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Genetic variants in FGFR2 and FGFR4 genes and skin cancer risk in the Nurses' Health Study



The human fibroblast growth factor (FGF) and its receptor (FGFR) play an important role in tumorigenesis. Deregulation of the FGFR2 gene has been identified in a number of cancer sites. Overexpression of the FGFR4 protein has been linked to cutaneous melanoma progression. Previous studies reported associations between genetic variants in the FGFR2 and FGFR4 genes and development of various cancers.


We evaluated the associations of four genetic variants in the FGFR2 gene highly related to breast cancer risk and the three common tag-SNPs in the FGFR4 gene with skin cancer risk in a nested case-control study of Caucasians within the Nurses' Health Study (NHS) among 218 melanoma cases, 285 squamous cell carcinoma (SCC) cases, 300 basal cell carcinoma (BCC) cases, and 870 controls.


We found no evidence for associations between these seven genetic variants and the risks of melanoma and nonmelanocytic skin cancer.


Given the power of this study, we did not detect any contribution of genetic variants in the FGFR2 or FGFR4 genes to inherited predisposition to skin cancer among Caucasian women.

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The human fibroblast growth factor (FGF) and its receptor families consist of 22 structurally related FGF members and four high-affinity tyrosine kinase FGF receptors (FGFR1 to 4) [1, 2]. The four FGFRs generate ligand-binding specific isoforms by tissue-specific alternative mRNA splicing of the genes [37]. FGFs and their receptors have an important role in cell signaling [8]. The formation of the FGF-FGFR complex activates the intracellular tyrosine kinase, which mediates signal transduction through the direct phosphorylation of adaptor proteins [9]. These complex FGF signaling networks are crucial in the multiple cell biological activities, such as proliferation, differentiation, mitogenesis, migration, and apoptosis, and are thus implicated in tumorigenesis [1012].

The FGFR2, known as a unique high-affinity receptor for keratinocyte growth factor (KGF or FGF7), is expressed in the keratinocytes of the skin epidermis, hair follicles, and mesenchymal tissues [5, 13, 14]. An experiment in transgenic mice with FGFR2 mutation in the keratinocyte showed that normal signal transduction was blocked by binding of its ligand KGF [15]. It has been reported that the FGFR2 plays a role in tumor suppression in the skin [16]. In addition, the increased FGFR2 gene expression has been related to the genetic variants in intron 2 of the FGFR2 gene [17] and deregulation of FGFR2 gene expression and/or gene mutation has been identified in various kinds of human cancers, such as breast, prostate, endometrial, colon, bladder, and thyroid cancers [1722]. Recently, two genome-wide association studies have identified some genetic variants in the FGFR2 gene that were highly associated with breast cancer [23, 24].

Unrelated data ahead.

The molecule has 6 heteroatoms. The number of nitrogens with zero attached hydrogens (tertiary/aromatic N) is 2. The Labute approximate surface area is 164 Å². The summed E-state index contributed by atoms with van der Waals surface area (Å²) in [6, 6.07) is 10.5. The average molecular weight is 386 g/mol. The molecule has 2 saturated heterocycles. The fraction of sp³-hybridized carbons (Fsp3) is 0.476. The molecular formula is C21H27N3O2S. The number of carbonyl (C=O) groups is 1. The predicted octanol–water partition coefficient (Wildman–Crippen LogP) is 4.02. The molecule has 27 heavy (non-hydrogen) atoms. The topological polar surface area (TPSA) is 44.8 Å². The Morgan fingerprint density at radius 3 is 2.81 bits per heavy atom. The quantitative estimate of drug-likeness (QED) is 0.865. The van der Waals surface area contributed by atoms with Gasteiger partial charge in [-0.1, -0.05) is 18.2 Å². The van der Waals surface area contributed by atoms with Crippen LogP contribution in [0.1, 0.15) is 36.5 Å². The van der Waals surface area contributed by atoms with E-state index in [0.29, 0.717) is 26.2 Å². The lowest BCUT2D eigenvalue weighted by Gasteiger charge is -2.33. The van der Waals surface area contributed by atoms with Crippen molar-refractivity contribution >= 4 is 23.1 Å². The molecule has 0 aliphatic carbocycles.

The FGFR4 gene located on the chromosome 5 spans approximately 11.3 kb and is composed of 18 exons [25]. Overexpression of the FGFR4 protein has been associated with cutaneous melanoma progression [26]. High expression of FGFR4 has also been observed in breast cancer, prostate cancer, pancreatic cancer, and renal cell carcinoma [2730]. Furthermore, SNP rs351855 located in exon 9 of the FGFR4 gene results in an amino acid change (Gly388Arg) in the transmembrane domain of the receptor and has been associated with tumor progression in, for example, cutaneous nodular malignant melanoma, breast cancer, lung adenocarcinoma, prostate cancer, and head and neck cancer [26, 3136].